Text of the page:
Science Spotlight

Targeting hepatitis B virus with zinc finger nucleases

Tests on the ability to knock down the expression of a reporter gene by ZFNs. (a) Target sequences were cloned into plasmids expressing green fluorescent protein (GFP). (b) When cells expressing the GFP reporter were treated with ZFNs, specific GFP expression knockdown was observed. (c) DNA extracted from the treated cells revealed ZFN-induced insertions and deletions in the target sites. The centers of the target sites are underlined in the wild type (wt) sequences.
Image taken from the manuscript.

Hepatitis B virus (HBV) is a global pandemic with over 350 million chronically infected individuals. Annually, 600,000 people die from HBV-related disease in the forms of cirrhosis and liver cancer. Despite the existence of an effective vaccine for over thirty years, HBV prevalence is still astoundingly high, especially in Southeast Asia, China and sub-Saharan Africa. Current therapy can only improve symptoms for a limited time, but does not eradicate the virus from the infected individual. Researchers in the laboratory of Dr. Keith Jerome (Vaccine and Infectious Disease Division) have proposed a novel curative approach to HBV infection. Via the use of targeted endonucleases HBV DNA can be specifically recognized and mutated, in effect rendering the viral genome incapable of replication. The results of applying this methodology in an in vitro model of HBV infection were recently published in PLoS ONE.

In order to target the HBV genome in infected liver cells, several zinc finger nucleases (ZFNs) with specificity for HBV DNA sequences were designed. ZFNs consist of DNA recognition domains and cleavage domains, which dimerize upon recognition of their specific DNA target sequence, resulting in DNA cleavage. Following cleavage, DNA can undergo repair by a process called non-homologous end joining. However, this process can be error-prone, resulting in mutations such as small insertions or deletions, termed indels. If these indels appear in essential genes, the virus can be inactivated and replication halted.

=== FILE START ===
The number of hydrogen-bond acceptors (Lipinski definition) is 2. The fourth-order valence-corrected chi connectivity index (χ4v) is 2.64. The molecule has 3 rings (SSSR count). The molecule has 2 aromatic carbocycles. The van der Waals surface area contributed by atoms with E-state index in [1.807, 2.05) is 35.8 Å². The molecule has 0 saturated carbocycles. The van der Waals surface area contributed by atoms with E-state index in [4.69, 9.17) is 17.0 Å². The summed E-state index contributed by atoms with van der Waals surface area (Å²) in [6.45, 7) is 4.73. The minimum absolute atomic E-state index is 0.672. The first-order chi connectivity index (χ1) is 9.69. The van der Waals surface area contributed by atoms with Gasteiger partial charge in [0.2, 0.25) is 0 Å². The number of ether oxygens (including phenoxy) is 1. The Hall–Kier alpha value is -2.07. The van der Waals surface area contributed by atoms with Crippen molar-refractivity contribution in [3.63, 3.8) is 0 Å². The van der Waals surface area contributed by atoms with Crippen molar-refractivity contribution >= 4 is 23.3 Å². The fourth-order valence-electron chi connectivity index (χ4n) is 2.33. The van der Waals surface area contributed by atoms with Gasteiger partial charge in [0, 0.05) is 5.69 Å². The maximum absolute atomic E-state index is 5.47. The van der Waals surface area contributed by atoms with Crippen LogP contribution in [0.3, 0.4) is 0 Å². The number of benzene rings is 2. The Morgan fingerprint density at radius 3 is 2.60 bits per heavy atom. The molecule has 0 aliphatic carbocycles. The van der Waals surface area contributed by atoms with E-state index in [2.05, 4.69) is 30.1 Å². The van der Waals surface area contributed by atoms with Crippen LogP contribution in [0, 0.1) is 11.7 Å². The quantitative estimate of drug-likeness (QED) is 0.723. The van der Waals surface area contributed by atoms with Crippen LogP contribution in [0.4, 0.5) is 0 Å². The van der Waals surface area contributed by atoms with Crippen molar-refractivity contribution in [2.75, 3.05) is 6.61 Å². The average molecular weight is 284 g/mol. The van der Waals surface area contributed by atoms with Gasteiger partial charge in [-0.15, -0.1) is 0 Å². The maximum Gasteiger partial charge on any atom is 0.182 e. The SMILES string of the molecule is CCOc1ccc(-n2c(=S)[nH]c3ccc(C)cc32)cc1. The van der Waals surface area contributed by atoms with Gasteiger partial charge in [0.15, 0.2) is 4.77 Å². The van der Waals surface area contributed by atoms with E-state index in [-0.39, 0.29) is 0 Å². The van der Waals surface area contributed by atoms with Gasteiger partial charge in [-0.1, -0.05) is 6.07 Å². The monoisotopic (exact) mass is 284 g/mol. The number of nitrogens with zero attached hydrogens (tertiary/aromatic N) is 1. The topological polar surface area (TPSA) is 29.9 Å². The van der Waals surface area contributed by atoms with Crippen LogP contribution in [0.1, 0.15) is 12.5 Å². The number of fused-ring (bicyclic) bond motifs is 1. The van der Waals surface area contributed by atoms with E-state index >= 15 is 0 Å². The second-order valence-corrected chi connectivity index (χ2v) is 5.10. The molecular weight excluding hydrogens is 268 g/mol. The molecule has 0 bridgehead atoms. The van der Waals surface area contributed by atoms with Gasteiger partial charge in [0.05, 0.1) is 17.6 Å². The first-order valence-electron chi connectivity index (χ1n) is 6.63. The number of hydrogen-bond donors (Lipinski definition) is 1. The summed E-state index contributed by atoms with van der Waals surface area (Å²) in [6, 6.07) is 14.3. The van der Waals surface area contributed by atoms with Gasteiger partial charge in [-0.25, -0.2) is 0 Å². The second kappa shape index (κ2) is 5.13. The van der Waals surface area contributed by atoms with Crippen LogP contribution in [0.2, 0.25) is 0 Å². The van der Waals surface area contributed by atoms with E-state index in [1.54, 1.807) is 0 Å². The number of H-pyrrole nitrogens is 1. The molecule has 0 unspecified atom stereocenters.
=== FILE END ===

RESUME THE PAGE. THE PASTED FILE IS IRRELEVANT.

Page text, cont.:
Proof-of-principle tests using HBV-specific ZFNs in mammalian cells showed the ability of the enzymes to knock down the expression of a reporter gene designed to contain the HBV target sequences. Indels were found precisely in the middle of the target sequences, indicating that recognition and cleavage had occurred (see Figure).

Next, the potential for unwanted effects, such as cytotoxicity and off-target cleavage activity caused by the enzymes on host cells was examined. Cellular toxicity was detected for only one of the three enzymes. In an attempt to explain this toxicity, the researchers examined seven human DNA sequences with similarity to the HBV target sequences. Next generation sequencing was utilized to see if any of the sequences had been targeted and mutated when cells were treated with the ZFNs. For the seven "off-target" sites, either minimal or no cleavage was detected. These data helped to establish whether the enzymes might be toxic or oncogenic to the host.

A big issue to be addressed with gene therapy strategies is the question of efficient delivery to the target cells. Hepatocyte cells in the liver are the site of HBV infection and are highly accessible via intravenous injection into the blood. In order to transduce hepatocytes with DNA expressing the ZFNs, the researchers used a viral vector called adeno-associated virus (AAV). Before being able to transition into animal models, the efficiency of delivery required testing in liver cells in culture. Highly efficient and long-lasting transgene expression was achieved following a single administration of the AAV vectors.  

Lastly, ZFN-expressing AAV vectors were tested on an in vitro cell model for HBV infection. Following only a single dose of the AAV, HBV viral DNA was knocked down 200-fold and 26-fold in the supernatant and cells, respectively. The antiviral effect was also seen to last for at least 14 days.

"We were happy to witness a high level of viral inhibition by our enzymes that was specific and sustained," said Dr. Daniel Stone, a contributor to the research. "The lack of toxicity and off-target cleavage was also significant." Looking ahead to the next steps in their research, he expects this antiviral strategy to continue to show high potential in pre-clinical studies. "Having already designed the delivery vectors for the enzymes, testing of their efficacy in a humanized mouse model for HBV infection is our next logical step."

Weber ND, Stone D, Sedlak RH, De Silva Feelixge HS, Roychoudhury P, Schiffer JT, Aubert M, Jerome KR. 2014. AAV-Mediated Delivery of Zinc Finger Nucleases Targeting Hepatitis B Virus Inhibits Active Replication. PLoS ONE. DOI: 10.1371/journal.pone.0097579 [Epub ahead of print]

See also: Weber ND, Aubert M, Dang CH, Stone D, Jerome KR. 2014. DNA cleavage enzymes for treatment of persistent viral infections: recent advances and the pathway forward. Virology. 454-455:353-61.

Schiffer JT, Aubert M, Weber ND, Mintzer E, Stone D, Jerome KR. 2012. Targeted DNA mutagenesis for the cure of chronic viral infections. J Virol. 86:8920-36.

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